Flute Theatre, who since March 2020 and the onset of the pandemic have made over 700 online performances for autistic individuals and their families, will present three productions from Monday 7th June for 6 weeks.
They will present their two previous adapted productions of Shakespeare’s Pericles and A Midsummer Night’s Dream alongside their newly commissioned production, created in association with Teatro La Plaza in Lima Peru, of The Tempest presented in both English and Spanish. Flute Theatre’s Shakespeare Festival has been created and developed with international partners in order including Teatro La Plaza, Lima Peru, Escuela Monserrat Montera, Granollers Spain and Samatha Learning Centre, Bangalore India.
To book for Flute Theatre’s Online Shakespeare Festival visit https://flutetheatre.co.uk/5247-2/
Through specially adapted Shakespeare productions and their use of the Hunter Heartbeat Method – productions are delivered in a one to one environment on Zoom. During the past year Flute Theatre has worked extensively in the UK and countries around the world including India, the USA, Spain and Peru to create and adapt Shakespeare for autistic individuals and their families. These performances have been created in response to Covid-19, alleviating anxieties and offering unique opportunities for artistic participation during the increased loneliness caused by the pandemic.
Performances are experienced through sensory games that are musical, funny, and physical; each game is tailored to the specific needs of the individual, creating a unique experience shared between actors and autistic participants. As a result of these one to one performances some autistic individuals have started to speak for the very first time and shown increased concentration levels.
Kelly Hunter MBE, Artistic Director of Flute Theatre said:
This festival is the culmination of our creative response to the pandemic. Since March 2020 we have adapted our unique sensory and communicative productions to be available online for the autistic community and those with special needs across the world. Although theatres have been closed, our creativity, hearts and minds have remained open – we’ve formed bonds and partnerships with families and artists across the world from Blackpool to Lima, from India to Spain. Whilst the pandemic continues to wreck peoples lives in the global south, we are working with those most in need, continuing to use theatre to combat exclusion and allow people who are completely isolated to share how it feels to be alive”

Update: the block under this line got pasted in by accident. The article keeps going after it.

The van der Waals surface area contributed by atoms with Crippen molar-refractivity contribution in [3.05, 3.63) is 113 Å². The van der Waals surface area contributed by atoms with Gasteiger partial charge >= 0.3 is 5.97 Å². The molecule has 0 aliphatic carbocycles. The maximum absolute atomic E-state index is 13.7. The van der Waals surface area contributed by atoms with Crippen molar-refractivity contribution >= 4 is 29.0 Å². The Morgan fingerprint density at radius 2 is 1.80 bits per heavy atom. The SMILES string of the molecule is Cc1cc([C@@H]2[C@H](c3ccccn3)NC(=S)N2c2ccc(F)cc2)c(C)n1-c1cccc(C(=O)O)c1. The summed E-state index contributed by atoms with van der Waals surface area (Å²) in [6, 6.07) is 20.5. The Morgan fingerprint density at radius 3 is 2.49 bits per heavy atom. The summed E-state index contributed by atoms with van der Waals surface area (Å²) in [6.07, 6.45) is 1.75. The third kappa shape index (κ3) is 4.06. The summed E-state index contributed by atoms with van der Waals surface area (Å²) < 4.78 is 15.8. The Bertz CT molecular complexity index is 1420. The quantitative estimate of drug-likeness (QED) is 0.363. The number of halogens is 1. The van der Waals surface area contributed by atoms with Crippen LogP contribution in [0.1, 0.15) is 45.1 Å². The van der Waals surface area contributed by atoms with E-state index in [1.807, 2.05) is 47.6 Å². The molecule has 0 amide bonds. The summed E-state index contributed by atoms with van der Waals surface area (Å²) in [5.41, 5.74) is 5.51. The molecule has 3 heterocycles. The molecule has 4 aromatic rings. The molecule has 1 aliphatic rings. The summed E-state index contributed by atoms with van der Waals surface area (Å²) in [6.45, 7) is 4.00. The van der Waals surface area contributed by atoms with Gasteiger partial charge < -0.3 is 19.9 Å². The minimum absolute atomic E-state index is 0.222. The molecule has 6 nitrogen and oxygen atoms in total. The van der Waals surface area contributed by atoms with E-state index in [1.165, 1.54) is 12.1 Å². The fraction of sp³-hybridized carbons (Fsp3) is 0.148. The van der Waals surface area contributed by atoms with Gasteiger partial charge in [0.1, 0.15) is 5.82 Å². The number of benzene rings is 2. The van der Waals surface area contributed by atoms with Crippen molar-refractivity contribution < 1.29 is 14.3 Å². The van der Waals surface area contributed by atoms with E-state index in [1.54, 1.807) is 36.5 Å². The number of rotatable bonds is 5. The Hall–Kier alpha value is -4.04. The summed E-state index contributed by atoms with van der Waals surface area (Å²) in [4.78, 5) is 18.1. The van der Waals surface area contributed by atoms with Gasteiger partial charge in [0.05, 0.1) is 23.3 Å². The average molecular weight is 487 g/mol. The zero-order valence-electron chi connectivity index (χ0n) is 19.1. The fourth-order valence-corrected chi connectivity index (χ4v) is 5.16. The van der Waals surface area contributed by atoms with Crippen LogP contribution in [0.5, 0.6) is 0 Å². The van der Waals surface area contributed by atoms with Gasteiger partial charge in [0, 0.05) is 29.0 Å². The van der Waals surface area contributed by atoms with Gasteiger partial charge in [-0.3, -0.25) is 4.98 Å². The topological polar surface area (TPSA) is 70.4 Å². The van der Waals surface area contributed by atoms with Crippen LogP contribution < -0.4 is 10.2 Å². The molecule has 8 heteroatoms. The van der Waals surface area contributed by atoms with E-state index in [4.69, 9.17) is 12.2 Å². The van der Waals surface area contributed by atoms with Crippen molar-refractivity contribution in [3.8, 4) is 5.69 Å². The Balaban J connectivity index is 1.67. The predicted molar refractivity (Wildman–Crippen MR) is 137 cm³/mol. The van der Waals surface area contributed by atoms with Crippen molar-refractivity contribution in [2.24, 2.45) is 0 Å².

To book visit https://flutetheatre.co.uk/latest-news/
During April 2021 actors and directors of Flute and La Plaza worked together in a 4-week digital theatre laboratory to create Flute Theatre’s new production of The Tempest. Researchers from Peoples Palace Project, Queen Mary University of London in the UK and Cronícos in Peru are using the project to interrogate how innovative, theatre-based methodologies can be adapted to enable resilience and inclusive recovery from Covid-19 by autistic individuals.
The full project is a six-month case-study research run by People’s Palace Project to describe and analyse the transfer of knowledge and skills from actors and directors of Flute Theatre to Peruvian actors and directors at Teatro La Plaza, as well as the sharing of this experience with other arts organizations in Peru and Latin America.
The project known as Heartbeat, Creating Recovery is one of seven projects in the UK to receive Urgency funding from the AHRC (Arts and Humanities Research Council) as an Urgent Grants on the International Impact on COVID-19 on Persons with Disabilities. This is the only Arts based grant. The other six are as follows:
The impacts of COVID-19 on Persons with Disabilities in Ukraine (with a particular focus on internally displaced Persons with Disabilities) – PI Kiril Sharapov, Edinburgh Napier University
Implementing participatory-action research to explore the impact of COVID on war-affected disabled populations, including ex-child soldiers, in Uganda – PI Rachel Murray, University of Bristol
Building back better: Disability-inclusive health as a legacy of the COVID-19 pandemic in Zimbabwe – PI Hannah Kuper, LSHTM
Participatory Action Research with Disabled Adolescents in Nepal (PARDAN) to develop methods and materials to understand their experience of COVID-19 – PI Joanna Morrison, UCL
The impact of COVID-19 on people living with psychosocial disabilities in Ghana and Indonesia and priorities for inclusive recovery – PI Ursula Read, King’s College London
Comparative Case Study on the Impacts of COVID-19 on Persons with Disabilities in Jordan, Lebanon and Palestine – PI Dina Kiwan, University of Birmingham